Had they won at Wrigley Field on Oct. 11, the Cubs would have had two days to prepare to face a fully rested Kershaw in the NLCS opener. But instead they had to fight through a 9-8 win in the deciding game of the NLDS in Washington and endure a difficult travel day before the opener at Dodger Stadium.
It may not have mattered that their pitching was tired and out of order because the Dodgers' pitching staff, from Kershaw through closer Kenley Jansen, was at the top of its game. The Cubs finished the NLCS hitting .156 and the postseason hitting .168.
Toss in a rattled bullpen that gave up 27 runs in 37 2/3 innings and it's remarkable that the Cubs were able to do what they did.
"This playoff run was just all heart,'' said Anthony Rizzo, whose 1-for-17 NLCS epitomized the lineup's struggle.
Maddon loves the unselfishness and cohesiveness of his players. The team joined its fans in celebrating the 2016 championship, but wasn't satisfied with winning once.
"This year for sure the challenge was the emotional exhaustion we experienced over the course of the offseason after what we experienced last year,'' Zobrist said. "That's tough to come back from and start off well in-season. We had a tough Spring Training and a tough start to the season, and that contributed to it. But no excuses. We're professionals.
"What was accomplished last year, it was difficult to put that in the rearview mirror the first half of the season. I think we did a good job in the second half of the season. Guys really worked like champions all year long. That's really all you can ask of yourself, to work like a champion every day, to try to focus like a champion, and guys did that.''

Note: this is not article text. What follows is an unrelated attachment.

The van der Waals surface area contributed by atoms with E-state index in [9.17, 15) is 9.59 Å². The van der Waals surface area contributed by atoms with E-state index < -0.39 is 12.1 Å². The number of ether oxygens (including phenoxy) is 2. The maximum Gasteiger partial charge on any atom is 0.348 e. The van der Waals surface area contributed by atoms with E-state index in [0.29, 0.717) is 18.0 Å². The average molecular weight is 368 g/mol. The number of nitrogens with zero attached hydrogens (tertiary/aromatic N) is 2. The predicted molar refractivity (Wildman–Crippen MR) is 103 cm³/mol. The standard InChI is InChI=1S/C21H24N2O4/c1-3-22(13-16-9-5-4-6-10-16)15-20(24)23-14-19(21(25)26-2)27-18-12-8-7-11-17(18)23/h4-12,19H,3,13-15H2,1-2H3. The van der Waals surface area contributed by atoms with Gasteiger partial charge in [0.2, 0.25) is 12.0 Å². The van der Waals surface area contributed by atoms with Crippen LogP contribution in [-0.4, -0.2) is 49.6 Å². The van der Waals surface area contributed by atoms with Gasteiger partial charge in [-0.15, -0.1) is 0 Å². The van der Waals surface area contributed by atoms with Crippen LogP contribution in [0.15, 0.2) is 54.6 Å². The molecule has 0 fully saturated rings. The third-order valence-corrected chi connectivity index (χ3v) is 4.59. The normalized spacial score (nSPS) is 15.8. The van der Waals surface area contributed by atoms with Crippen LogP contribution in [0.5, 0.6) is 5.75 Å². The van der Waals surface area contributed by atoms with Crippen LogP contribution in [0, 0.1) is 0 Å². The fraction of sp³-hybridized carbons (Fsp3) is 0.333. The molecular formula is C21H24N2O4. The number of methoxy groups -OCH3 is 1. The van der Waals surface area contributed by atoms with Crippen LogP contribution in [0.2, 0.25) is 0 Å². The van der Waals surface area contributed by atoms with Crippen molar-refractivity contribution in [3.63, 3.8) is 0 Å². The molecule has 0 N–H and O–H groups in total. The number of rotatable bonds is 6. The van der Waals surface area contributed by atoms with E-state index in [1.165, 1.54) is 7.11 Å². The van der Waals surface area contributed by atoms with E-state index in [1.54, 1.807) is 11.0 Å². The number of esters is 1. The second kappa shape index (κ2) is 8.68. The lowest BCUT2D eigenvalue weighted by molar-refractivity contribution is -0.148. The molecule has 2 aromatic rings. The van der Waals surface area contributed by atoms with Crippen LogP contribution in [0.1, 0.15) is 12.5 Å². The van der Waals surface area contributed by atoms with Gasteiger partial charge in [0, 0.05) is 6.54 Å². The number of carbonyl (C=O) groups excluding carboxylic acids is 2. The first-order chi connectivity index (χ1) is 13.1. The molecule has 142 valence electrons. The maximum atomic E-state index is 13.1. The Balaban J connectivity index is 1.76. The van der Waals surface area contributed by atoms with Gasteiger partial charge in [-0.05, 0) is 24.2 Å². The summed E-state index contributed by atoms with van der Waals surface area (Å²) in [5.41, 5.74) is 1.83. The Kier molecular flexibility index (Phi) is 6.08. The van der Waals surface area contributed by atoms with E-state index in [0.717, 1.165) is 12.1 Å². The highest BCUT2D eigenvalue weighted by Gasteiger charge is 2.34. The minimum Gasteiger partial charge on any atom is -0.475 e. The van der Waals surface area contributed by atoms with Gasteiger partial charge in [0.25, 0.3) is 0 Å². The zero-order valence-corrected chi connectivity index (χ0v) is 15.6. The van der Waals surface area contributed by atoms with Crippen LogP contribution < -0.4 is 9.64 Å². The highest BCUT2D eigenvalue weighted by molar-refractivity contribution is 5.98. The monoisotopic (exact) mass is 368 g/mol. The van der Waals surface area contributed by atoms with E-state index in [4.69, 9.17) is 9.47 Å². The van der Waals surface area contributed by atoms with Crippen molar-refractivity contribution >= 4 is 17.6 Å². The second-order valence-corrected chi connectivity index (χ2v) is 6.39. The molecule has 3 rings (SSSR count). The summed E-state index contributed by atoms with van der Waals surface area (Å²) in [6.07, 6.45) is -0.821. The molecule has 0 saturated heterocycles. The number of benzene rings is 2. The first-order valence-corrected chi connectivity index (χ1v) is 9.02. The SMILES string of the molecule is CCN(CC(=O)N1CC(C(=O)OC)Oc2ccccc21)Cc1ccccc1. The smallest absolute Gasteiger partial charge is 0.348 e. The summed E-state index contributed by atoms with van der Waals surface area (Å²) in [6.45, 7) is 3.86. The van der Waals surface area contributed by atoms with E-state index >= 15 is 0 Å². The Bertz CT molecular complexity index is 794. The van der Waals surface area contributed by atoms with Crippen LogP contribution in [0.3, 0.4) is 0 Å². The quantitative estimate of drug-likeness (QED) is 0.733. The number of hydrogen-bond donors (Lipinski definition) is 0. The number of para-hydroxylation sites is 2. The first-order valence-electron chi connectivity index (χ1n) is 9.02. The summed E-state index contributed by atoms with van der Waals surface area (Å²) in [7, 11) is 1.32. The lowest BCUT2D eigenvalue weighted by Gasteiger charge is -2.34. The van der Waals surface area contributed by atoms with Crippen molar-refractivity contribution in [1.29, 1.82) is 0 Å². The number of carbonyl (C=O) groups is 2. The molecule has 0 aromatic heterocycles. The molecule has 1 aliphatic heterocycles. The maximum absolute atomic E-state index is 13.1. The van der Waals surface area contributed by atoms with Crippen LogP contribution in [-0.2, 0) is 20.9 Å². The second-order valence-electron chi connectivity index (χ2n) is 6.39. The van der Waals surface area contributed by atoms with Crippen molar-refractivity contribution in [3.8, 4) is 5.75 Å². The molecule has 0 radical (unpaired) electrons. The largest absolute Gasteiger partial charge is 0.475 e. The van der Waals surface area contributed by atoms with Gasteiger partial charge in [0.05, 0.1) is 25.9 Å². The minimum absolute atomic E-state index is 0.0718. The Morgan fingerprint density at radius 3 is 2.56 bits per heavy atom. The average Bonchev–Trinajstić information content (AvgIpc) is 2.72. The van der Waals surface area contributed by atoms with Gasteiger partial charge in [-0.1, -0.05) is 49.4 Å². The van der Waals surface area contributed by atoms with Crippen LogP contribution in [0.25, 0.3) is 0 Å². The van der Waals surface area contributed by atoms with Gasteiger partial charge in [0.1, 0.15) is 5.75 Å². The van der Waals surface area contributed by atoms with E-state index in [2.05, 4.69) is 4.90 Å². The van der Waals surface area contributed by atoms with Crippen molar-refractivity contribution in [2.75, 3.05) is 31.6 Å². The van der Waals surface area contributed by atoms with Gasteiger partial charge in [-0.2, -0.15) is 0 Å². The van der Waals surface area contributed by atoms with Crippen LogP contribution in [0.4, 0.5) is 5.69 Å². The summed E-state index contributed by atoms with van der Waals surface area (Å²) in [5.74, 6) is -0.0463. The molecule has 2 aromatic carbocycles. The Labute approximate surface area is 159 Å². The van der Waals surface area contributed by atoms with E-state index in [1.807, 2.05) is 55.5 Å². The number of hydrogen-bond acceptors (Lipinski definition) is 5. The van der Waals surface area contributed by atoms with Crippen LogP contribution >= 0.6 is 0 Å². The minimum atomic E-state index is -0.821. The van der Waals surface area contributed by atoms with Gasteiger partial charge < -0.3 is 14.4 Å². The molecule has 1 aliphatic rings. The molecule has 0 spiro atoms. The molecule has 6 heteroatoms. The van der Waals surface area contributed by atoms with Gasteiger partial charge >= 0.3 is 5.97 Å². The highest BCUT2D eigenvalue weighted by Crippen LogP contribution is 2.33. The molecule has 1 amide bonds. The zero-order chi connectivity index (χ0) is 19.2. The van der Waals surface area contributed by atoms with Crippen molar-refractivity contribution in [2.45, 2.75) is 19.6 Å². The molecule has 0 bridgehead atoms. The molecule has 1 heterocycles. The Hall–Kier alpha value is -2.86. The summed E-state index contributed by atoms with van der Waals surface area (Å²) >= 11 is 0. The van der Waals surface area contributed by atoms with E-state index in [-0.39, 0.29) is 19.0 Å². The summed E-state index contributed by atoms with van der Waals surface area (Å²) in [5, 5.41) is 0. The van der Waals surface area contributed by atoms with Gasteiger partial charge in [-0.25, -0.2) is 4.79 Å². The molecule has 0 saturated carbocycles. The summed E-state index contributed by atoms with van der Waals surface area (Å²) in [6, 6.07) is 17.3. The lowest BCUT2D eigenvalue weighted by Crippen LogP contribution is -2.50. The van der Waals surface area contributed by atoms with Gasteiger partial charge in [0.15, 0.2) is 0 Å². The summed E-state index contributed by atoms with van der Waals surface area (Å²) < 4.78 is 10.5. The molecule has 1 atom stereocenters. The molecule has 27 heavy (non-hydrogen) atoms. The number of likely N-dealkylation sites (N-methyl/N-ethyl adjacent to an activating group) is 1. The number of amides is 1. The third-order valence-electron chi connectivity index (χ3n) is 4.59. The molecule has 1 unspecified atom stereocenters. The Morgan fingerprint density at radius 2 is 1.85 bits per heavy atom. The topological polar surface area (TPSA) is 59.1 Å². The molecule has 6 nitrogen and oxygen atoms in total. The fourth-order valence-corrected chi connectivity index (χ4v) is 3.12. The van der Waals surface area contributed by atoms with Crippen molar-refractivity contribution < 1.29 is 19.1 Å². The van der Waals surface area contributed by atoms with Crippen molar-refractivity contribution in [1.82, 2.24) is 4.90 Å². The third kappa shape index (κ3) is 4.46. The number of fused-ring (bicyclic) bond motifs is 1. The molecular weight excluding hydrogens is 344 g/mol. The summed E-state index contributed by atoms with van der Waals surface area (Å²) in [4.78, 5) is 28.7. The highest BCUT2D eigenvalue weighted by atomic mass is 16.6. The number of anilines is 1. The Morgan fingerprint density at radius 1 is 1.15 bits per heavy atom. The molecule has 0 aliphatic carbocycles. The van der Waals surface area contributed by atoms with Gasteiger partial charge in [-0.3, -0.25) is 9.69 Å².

The Cubs have won 311 games the past three seasons, regular season and postseason combined. These are the kind of totals they registered in their franchise's heyday, when Theodore Roosevelt and William H. Taft were in the White House.
They should feel good about their chances to be back here next October, with a young core that is just as talented and more experienced. They've got questions, of course, and they're not small ones.
President of baseball operations Theo Epstein will immediately tackle a series of personnel issues, mostly with the pitching staff. Jacob Arrieta and closer Wade Davis are headed into free agency, John Lackey into either free agency or retirement and October highlighted the need to improve the bullpen.
But the mission will be the same in 2018 as it was in '17 -- hang another championship banner alongside the one that was raised in April.
"We're going to consistently compete here for years to come,'' Rizzo said. "That's what this organization has been built on. We want to have five or six years where we're consistently competing. We're built to do that. We're built to make a postseason run again, but it's not going to come easily.''
In his last at-bat of 2017, Rizzo lifted a long fly ball to right field off Jansen. It teased the crowd for a moment before dropping into Yasiel Puig's glove.
As Rizzo trudged back to the dugout, fans behind the dugout stood to applaud. They were in this with him, and not just for 162 games, but 172. It was a great ride, just not the ride of a lifetime.
Phil Rogers is a columnist for MLB.com.